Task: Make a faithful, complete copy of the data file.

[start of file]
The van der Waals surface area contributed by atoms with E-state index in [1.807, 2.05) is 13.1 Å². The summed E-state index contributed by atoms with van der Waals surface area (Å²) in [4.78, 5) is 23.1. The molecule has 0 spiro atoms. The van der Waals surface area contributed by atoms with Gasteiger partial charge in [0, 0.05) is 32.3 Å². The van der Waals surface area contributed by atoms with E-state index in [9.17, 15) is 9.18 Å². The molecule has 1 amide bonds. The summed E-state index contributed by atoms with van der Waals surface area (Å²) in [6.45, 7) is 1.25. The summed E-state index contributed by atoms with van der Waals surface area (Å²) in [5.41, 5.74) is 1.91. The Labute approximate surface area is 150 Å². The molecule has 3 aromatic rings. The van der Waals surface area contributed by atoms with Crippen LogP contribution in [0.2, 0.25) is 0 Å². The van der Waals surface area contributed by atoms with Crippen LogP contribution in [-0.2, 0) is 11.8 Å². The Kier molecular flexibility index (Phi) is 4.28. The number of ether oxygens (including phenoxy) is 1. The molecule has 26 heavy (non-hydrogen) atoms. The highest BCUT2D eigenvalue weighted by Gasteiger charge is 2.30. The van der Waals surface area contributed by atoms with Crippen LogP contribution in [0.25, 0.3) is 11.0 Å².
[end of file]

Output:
The van der Waals surface area contributed by atoms with E-state index in [1.807, 2.05) is 13.1 Å². The summed E-state index contributed by atoms with van der Waals surface area (Å²) in [4.78, 5) is 23.1. The molecule has 0 spiro atoms. The van der Waals surface area contributed by atoms with Gasteiger partial charge in [0, 0.05) is 32.3 Å². The van der Waals surface area contributed by atoms with E-state index in [9.17, 15) is 9.18 Å². The molecule has 1 amide bonds. The summed E-state index contributed by atoms with van der Waals surface area (Å²) in [6.45, 7) is 1.25. The summed E-state index contributed by atoms with van der Waals surface area (Å²) in [5.41, 5.74) is 1.91. The Labute approximate surface area is 150 Å². The molecule has 3 aromatic rings. The van der Waals surface area contributed by atoms with Crippen LogP contribution in [0.2, 0.25) is 0 Å². The van der Waals surface area contributed by atoms with Crippen LogP contribution in [-0.2, 0) is 11.8 Å². The Kier molecular flexibility index (Phi) is 4.28. The number of ether oxygens (including phenoxy) is 1. The molecule has 26 heavy (non-hydrogen) atoms. The highest BCUT2D eigenvalue weighted by Gasteiger charge is 2.30. The van der Waals surface area contributed by atoms with Crippen LogP contribution in [0.25, 0.3) is 11.0 Å².